The animal rights activist who chucked a fisherman’s catch into a lake last year to “save the fish’s life” now has to pay a $500 fine and court costs.
In a viral video from July 2017, activist Michael Leaming and his family are seen confronting two men as they legally fish at Crescent Lake Park in St. Petersburg, Fla.
A little boy, who the Tampa Bay Times reported is Leaming’s son, Landon, approaches the two men and asks: “Did you know that fish feel pain?”
The seven-minute exchange that follows is packed with memorable lines from all parties involved. Throughout, a freshly caught tilapia flounders on the ground.
“You guys just gonna let this fish die like this?” Leaming asks the men. “What if this was a dog, and I hooked her in the mouth and threw her in the water?”
“I don’t eat dogs,” one of the men responds.
Leaming asserts that he and his family don’t eat animals because “all animals have the same ability to feel love and pain,” just like humans. He compares the dying fish to a toddler, suggesting the fish has “the same ability and same emotions as a human child.”
One of the fisherman, clearly irritated, states that he disagrees and responds, “It’s not a human child.”
The argument intensifies when Leaming calls fishing an “unjust law” — just like slavery was unjust for African Americans, he says. He also mentions the Garden of Eden at one point. The fishermen tell Leaming to stop harassing them.
“I’m not harassing you. You’re harassing this fish right here,” Leaming says, gesturing toward the tilapia. “This is my duty, and my duty is to speak up for animals in need!”
Impassioned, Leaming grabs the fish and throws it back in the water. The family threatens to call the police.
“Call the police! I just saved a fish’s life! How about that?” Leaming shouts. “How about that?”
Prosecutors played a video of the incident, which was viewed millions of times online, during Leaming’s nonjury trial Friday, the Tampa Bay Times reported. The Florida Fish and Wildlife Conservation Commission referred the case to the State Attorney’s Office, which originally charged Leaming with “interference with taking of fish.”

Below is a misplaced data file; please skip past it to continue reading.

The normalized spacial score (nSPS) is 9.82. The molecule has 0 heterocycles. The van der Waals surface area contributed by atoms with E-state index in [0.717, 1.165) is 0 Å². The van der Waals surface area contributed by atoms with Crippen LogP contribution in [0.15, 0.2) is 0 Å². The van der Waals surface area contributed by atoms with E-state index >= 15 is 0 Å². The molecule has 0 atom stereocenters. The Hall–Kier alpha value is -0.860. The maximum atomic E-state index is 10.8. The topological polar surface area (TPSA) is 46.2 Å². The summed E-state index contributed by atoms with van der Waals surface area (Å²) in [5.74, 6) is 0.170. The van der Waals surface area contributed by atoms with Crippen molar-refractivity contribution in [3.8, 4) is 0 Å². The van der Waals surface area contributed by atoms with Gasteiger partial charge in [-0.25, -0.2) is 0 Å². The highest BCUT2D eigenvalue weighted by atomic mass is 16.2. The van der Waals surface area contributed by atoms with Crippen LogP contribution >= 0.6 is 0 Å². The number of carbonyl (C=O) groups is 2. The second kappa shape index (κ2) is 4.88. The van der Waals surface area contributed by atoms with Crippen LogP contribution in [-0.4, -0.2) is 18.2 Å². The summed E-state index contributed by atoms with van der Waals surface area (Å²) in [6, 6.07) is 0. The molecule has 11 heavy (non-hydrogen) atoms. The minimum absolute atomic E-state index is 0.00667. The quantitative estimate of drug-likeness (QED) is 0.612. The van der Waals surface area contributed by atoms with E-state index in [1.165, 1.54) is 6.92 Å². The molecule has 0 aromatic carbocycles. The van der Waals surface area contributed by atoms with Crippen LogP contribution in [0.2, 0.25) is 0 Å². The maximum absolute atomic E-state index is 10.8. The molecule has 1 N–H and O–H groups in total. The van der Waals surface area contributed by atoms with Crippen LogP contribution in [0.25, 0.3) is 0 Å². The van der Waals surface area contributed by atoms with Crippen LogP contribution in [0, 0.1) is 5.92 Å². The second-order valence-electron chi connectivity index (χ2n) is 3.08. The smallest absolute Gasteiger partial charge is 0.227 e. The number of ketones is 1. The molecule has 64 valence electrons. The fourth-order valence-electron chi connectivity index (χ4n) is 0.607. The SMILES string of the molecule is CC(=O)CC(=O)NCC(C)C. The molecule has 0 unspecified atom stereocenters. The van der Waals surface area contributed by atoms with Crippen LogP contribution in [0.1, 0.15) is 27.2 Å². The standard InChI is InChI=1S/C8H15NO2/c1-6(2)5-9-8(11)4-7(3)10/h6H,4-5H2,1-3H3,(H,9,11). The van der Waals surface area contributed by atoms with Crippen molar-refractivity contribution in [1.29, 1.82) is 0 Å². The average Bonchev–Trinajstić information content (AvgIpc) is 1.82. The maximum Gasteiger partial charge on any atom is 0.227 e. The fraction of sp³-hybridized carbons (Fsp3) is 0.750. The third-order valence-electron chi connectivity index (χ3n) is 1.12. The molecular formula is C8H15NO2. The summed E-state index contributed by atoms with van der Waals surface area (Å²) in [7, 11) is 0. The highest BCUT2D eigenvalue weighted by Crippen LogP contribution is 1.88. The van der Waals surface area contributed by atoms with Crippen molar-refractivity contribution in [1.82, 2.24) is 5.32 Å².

On Thursday, the charge was changed to petit theft, according to the Times. Defense attorney Peri Sedigh argued in court, “This wasn’t theft; this was a rescue.”
One of the fishermen, Robert Hope, testified that he had caught the fish and planned to cook it for dinner. He had forgotten the bucket he normally uses to hold his catch, he said, and had asked his son to retrieve it from the car. At the same time, Landon Leaming, now 10, saw the fish fighting for its life and asked his father if he could approach the fishermen, leading to the confrontation, the Times reports.
Judge Robert Dittmer withheld adjudication to keep Leaming’s record clear, adding that he understands people are passionate about some issues. According to the Times, Leaming could have been sentenced to 60 days in jail, six months probation and mandatory counseling.
A fish and wildlife investigator estimated that the fish was worth $6, according to the Times. On top of the $500 fine, Leaming will also have to pay court costs. He told the Times he was happy not to have a guilty verdict but found it unfair to face a theft charge when he was preparing for the interference claim, which he was “sure he would have won.”
Earlier, Michael Leaming, his wife and their two children participated in animal rights events in Pinellas Park, Fla., which included a chaotic protest inside a Chick-fil-A. Vegan and animal advocacy groups showed up to support the Leamings during Friday’s trial.